* denotes equal contribution and joint lead authorship.
SIRL: Similarity-based Implicit Representation Learning
ACM/IEEE International Conference on Human Robot Interaction (HRI), 2023When robots learn reward functions using high capacity models that take raw state directly as input, they need to both learn a representation for what matters in the task -- the task "features" -- as well as how to combine these features into a single objective. If they try to do both at once from input designed to teach the full reward function, it is easy to end up with a representation that contains spurious correlations in the data, which fails to generalize to new settings. Instead, our ultimate goal is to enable robots to identify and isolate the causal features that people actually care about and use when they represent states and behavior. Our idea is that we can tune into this representation by asking users what behaviors they consider similar: behaviors will be similar if the features that matter are similar, even if low-level behavior is different; conversely, behaviors will be different if even one of the features that matter differs. This, in turn, is what enables the robot to disambiguate between what needs to go into the representation versus what is spurious, as well as what aspects of behavior can be compressed together versus not. The notion of learning representations based on similarity has a nice parallel in contrastive learning, a self-supervised representation learning technique that maps visually similar data points to similar embeddings, where similarity is defined by a designer through data augmentation heuristics. By contrast, in order to learn the representations that people use, so we can learn their preferences and objectives, we use their definition of similarity. In simulation as well as in a user study, we show that learning through such similarity queries leads to representations that, while far from perfect, are indeed more generalizable than self-supervised and task-input alternatives.
Time-Efficient Reward Learning via Visually Assisted Cluster Ranking
Workshop on Workshop on Human in the Loop Learning, NeurIPS 2022One of the most successful paradigms for reward learning uses human feedback in the form of comparisons. Although these methods hold promise, human comparison labeling is expensive and time consuming, constituting a major bottleneck to their broader applicability. Our insight is that we can greatly improve how effectively human time is used in these approaches by batching comparisons together, rather than having the human label each comparison individually. To do so, we leverage data dimensionality-reduction and visualization techniques to provide the human with a interactive GUI displaying the state space, in which the user can label subportions of the state space. Across some simple Mujoco tasks, we show that this high-level approach holds promise and is able to greatly increase the performance of the resulting agents, provided the same amount of human labeling time.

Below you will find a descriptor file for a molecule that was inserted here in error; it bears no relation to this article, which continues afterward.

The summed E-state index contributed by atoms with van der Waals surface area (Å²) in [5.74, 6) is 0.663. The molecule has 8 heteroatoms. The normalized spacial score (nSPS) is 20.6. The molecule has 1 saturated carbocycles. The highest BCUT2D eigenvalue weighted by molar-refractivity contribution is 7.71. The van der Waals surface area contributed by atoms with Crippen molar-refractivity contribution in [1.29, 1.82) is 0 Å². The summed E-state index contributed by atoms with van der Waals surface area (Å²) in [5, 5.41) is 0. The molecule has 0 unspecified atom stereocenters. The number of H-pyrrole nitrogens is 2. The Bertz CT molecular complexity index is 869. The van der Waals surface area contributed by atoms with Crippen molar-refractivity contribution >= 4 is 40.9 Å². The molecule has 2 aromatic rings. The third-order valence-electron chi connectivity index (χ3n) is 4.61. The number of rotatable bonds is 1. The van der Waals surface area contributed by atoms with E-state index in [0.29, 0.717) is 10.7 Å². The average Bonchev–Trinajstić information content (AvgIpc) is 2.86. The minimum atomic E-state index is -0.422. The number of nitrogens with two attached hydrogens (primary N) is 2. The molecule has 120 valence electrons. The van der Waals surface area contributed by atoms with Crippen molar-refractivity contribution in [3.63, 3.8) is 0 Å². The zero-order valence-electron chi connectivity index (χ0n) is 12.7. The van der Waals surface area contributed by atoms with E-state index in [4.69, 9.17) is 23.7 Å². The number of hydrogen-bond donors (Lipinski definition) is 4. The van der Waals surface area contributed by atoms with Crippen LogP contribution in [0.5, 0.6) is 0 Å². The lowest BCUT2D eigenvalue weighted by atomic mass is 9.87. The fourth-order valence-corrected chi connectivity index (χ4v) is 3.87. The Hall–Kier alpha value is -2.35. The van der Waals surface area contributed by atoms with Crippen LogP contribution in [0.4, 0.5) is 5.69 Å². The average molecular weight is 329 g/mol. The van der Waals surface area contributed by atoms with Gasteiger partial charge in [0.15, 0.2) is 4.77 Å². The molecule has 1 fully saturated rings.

Aligning Robot Representations with Humans
Workshop on Collaborative Robots and the Work of the Future, ICRA 2022As robots are increasingly deployed in real-world scenarios, a key question is how to best transfer knowledge learned in one environment to another, where shifting constraints and human preferences render adaptation challenging. A central challenge remains that often, it is difficult (perhaps even impossible) to capture the full complexity of the deployment environment, and therefore the desired tasks, at training time. Consequently, the representation, or abstraction, of the tasks the human hopes for the robot to perform in one environment may be misaligned with the representation of the tasks that the robot has learned in another. We postulate that because humans will be the ultimate evaluator of system success in the world, they are best suited to communicating the aspects of the tasks that matter to the robot. Our key insight is that effective learning from human input requires first explicitly learning good intermediate representations and then using those representations for solving downstream tasks. We highlight three areas where we can use this approach to build interactive systems and offer future directions of work to better create advanced collaborative robots.